How RMB Internationalization and the SDR Strategy Have Merged
By JC Collins
For so long many promoted the idea that the internationalization of the Chinese renminbi was following a different strategy to that of the international banking and financial mandates brought forth from the International Monetary fund and the Bank for International Settlements. Most of these pronouncements are now ignored and have been rendered obsolete by the multilateral events of 2015.
When so many were predicting that China was going to dethrone the US dollar as the world’s primary reserve currency it was only here on POM that a factual and realistic analysis was provided. This analysis concluded that the renminbi would in fact be added to the Special Drawing Right composition and also correctly concluded that China had no intentions of replacing the dollar, but only to join the dollar in the common goal of working towards rebalancing the international monetary system.
Such a task is not without volatility and there has been, and continues to be, much geopolitical and socioeconomic positioning taking place. The reluctance of the US power base to relinquish influence over large swaths of the world has created a unique situation where most countries have to agree on workarounds to monetary reforms while still maintaining a level of ongoing conciliation with the United States.
The on-going delays over the IMF 2010 Quota and Governance Reforms is an example of this play on positioning and strategy. The overall objective is to re-balance the international monetary system but how we get there is being continuously negotiated.
In the meantime, the rest of the world is not waiting for the US to make decisions and are pushing forward with multilateral solutions. This was easily predicted and determined almost two years ago when the framework for alternative and parallel institutions began to be designed and promoted.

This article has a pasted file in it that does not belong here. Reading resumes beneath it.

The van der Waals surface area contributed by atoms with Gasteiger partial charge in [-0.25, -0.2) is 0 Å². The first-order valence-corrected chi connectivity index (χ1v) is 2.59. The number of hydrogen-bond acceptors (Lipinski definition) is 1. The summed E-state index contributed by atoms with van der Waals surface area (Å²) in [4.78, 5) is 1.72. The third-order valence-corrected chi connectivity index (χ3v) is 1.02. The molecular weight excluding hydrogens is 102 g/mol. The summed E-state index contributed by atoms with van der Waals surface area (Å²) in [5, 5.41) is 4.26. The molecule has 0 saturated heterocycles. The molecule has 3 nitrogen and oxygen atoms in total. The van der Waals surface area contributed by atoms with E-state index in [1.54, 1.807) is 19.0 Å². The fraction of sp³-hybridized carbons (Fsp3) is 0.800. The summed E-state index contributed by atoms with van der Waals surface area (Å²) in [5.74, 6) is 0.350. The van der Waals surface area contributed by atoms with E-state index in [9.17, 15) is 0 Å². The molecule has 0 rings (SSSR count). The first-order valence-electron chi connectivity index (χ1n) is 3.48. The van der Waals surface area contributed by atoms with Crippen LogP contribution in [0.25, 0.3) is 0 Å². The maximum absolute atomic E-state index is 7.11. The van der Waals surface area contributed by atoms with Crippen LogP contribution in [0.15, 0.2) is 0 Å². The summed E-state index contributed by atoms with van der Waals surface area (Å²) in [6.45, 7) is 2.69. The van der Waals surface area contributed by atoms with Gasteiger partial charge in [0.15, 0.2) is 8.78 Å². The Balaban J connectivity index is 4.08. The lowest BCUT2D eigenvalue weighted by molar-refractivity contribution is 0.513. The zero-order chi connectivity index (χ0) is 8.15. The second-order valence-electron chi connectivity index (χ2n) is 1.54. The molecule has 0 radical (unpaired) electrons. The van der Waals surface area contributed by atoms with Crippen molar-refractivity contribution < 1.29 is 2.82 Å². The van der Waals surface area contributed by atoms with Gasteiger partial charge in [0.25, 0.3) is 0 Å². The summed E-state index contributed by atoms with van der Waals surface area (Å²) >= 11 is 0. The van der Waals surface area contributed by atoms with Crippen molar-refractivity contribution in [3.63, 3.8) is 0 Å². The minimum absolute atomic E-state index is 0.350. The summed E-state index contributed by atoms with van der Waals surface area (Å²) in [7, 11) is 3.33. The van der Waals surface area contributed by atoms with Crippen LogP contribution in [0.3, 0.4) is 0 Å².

On March 29, 2014, in the article The Bear and the Dragon, I stated the following:
“Any attempt to bypass the dollar based economic system without US participation would require the following components:
- Creation of a development bank outside of the World Bank structure.
- A way to balance trade settlement outside of the SWIFT payment system.
- Advanced diversification away from US dollar denominated reserves.
- The multilateral G20 will have to become more influential than the US controlled G7.
Though many analysts in the western world theorize that we are at least a decade away from the level of workarounds that would be required to remove dollar dominance, I propose that we are much further along this process than most would care to realize.”
We can determine now, almost two years later, that my analysis was extremely accurate. The implementation of both the BRICS New Development Bank and Asian Infrastructure Investment Bank are two development banks which are operating outside of the World Bank structure. It is important to note that both institutions have openly expressed their desire to work with the existing World Bank, and most US allies have signed on as members.
The second point has also been addressed with the China International Payments System, or CIPS, which is now in operation.
The third point has also been taking place as more central banks begin to accumulate additional renminbi denominated assets. This will pick up pace in 2016.
The fourth point is also extremely relevant as there is a movement within the G20 to bypass the American delays and implement monetary reforms sooner rather than later. The fact that China holds the G20 chair for 2016 only re-enforces what is being communicated here.
There is much more to come in the early months of 2016. What is undeniable now is that the internationalization of the renminbi is moving towards completing a larger and longer process of re-balancing the international monetary system through the rise of the SDR as a multilateral reserve asset.
All things are beginning to align. – JC